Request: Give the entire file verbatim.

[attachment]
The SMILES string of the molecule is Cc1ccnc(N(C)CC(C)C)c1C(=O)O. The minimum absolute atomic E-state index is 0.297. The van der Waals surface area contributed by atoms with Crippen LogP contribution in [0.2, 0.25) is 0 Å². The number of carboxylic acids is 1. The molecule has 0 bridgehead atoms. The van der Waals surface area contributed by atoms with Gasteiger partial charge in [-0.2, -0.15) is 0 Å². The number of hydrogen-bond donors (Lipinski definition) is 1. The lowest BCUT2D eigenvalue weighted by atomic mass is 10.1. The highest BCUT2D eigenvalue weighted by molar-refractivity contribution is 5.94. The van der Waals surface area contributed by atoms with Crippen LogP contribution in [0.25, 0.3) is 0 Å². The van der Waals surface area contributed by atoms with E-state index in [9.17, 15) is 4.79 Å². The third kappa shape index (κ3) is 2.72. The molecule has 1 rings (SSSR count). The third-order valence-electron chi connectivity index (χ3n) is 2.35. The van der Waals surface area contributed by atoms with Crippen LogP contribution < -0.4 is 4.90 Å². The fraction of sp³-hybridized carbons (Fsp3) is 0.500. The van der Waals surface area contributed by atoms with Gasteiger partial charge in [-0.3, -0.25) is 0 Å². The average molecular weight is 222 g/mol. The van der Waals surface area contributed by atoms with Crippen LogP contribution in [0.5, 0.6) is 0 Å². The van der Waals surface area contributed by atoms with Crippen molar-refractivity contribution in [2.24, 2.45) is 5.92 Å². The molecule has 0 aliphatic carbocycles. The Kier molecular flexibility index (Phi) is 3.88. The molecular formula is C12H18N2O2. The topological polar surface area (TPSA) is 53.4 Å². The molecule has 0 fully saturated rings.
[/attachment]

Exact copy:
The SMILES string of the molecule is Cc1ccnc(N(C)CC(C)C)c1C(=O)O. The minimum absolute atomic E-state index is 0.297. The van der Waals surface area contributed by atoms with Crippen LogP contribution in [0.2, 0.25) is 0 Å². The number of carboxylic acids is 1. The molecule has 0 bridgehead atoms. The van der Waals surface area contributed by atoms with Gasteiger partial charge in [-0.2, -0.15) is 0 Å². The number of hydrogen-bond donors (Lipinski definition) is 1. The lowest BCUT2D eigenvalue weighted by atomic mass is 10.1. The highest BCUT2D eigenvalue weighted by molar-refractivity contribution is 5.94. The van der Waals surface area contributed by atoms with Crippen LogP contribution in [0.25, 0.3) is 0 Å². The van der Waals surface area contributed by atoms with E-state index in [9.17, 15) is 4.79 Å². The third kappa shape index (κ3) is 2.72. The molecule has 1 rings (SSSR count). The third-order valence-electron chi connectivity index (χ3n) is 2.35. The van der Waals surface area contributed by atoms with Crippen LogP contribution < -0.4 is 4.90 Å². The fraction of sp³-hybridized carbons (Fsp3) is 0.500. The van der Waals surface area contributed by atoms with Gasteiger partial charge in [-0.3, -0.25) is 0 Å². The average molecular weight is 222 g/mol. The van der Waals surface area contributed by atoms with Crippen LogP contribution in [0.5, 0.6) is 0 Å². The van der Waals surface area contributed by atoms with Crippen molar-refractivity contribution in [2.24, 2.45) is 5.92 Å². The molecule has 0 aliphatic carbocycles. The Kier molecular flexibility index (Phi) is 3.88. The molecular formula is C12H18N2O2. The topological polar surface area (TPSA) is 53.4 Å². The molecule has 0 fully saturated rings.